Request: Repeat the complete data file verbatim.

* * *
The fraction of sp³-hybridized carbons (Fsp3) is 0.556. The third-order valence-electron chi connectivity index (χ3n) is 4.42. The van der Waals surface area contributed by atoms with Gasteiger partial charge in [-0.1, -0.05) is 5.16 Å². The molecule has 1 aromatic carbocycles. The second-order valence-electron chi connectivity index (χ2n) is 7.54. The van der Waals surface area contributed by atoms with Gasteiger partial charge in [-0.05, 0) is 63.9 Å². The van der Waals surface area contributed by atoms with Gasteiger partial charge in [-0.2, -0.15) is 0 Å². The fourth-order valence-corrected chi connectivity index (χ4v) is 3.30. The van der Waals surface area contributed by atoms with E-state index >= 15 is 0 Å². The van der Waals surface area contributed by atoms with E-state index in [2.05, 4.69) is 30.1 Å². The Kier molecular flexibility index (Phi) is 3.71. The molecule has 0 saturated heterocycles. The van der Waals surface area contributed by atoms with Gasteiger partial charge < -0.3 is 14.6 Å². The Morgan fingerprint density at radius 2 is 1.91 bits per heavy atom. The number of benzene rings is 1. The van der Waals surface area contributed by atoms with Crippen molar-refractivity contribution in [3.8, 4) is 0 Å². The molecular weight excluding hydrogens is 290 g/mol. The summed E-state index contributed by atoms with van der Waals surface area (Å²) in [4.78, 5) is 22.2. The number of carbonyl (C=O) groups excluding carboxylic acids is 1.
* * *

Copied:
The fraction of sp³-hybridized carbons (Fsp3) is 0.556. The third-order valence-electron chi connectivity index (χ3n) is 4.42. The van der Waals surface area contributed by atoms with Gasteiger partial charge in [-0.1, -0.05) is 5.16 Å². The molecule has 1 aromatic carbocycles. The second-order valence-electron chi connectivity index (χ2n) is 7.54. The van der Waals surface area contributed by atoms with Gasteiger partial charge in [-0.05, 0) is 63.9 Å². The van der Waals surface area contributed by atoms with Gasteiger partial charge in [-0.2, -0.15) is 0 Å². The fourth-order valence-corrected chi connectivity index (χ4v) is 3.30. The van der Waals surface area contributed by atoms with E-state index >= 15 is 0 Å². The van der Waals surface area contributed by atoms with E-state index in [2.05, 4.69) is 30.1 Å². The Kier molecular flexibility index (Phi) is 3.71. The molecule has 0 saturated heterocycles. The van der Waals surface area contributed by atoms with Gasteiger partial charge < -0.3 is 14.6 Å². The Morgan fingerprint density at radius 2 is 1.91 bits per heavy atom. The number of benzene rings is 1. The van der Waals surface area contributed by atoms with Crippen molar-refractivity contribution in [3.8, 4) is 0 Å². The molecular weight excluding hydrogens is 290 g/mol. The summed E-state index contributed by atoms with van der Waals surface area (Å²) in [4.78, 5) is 22.2. The number of carbonyl (C=O) groups excluding carboxylic acids is 1.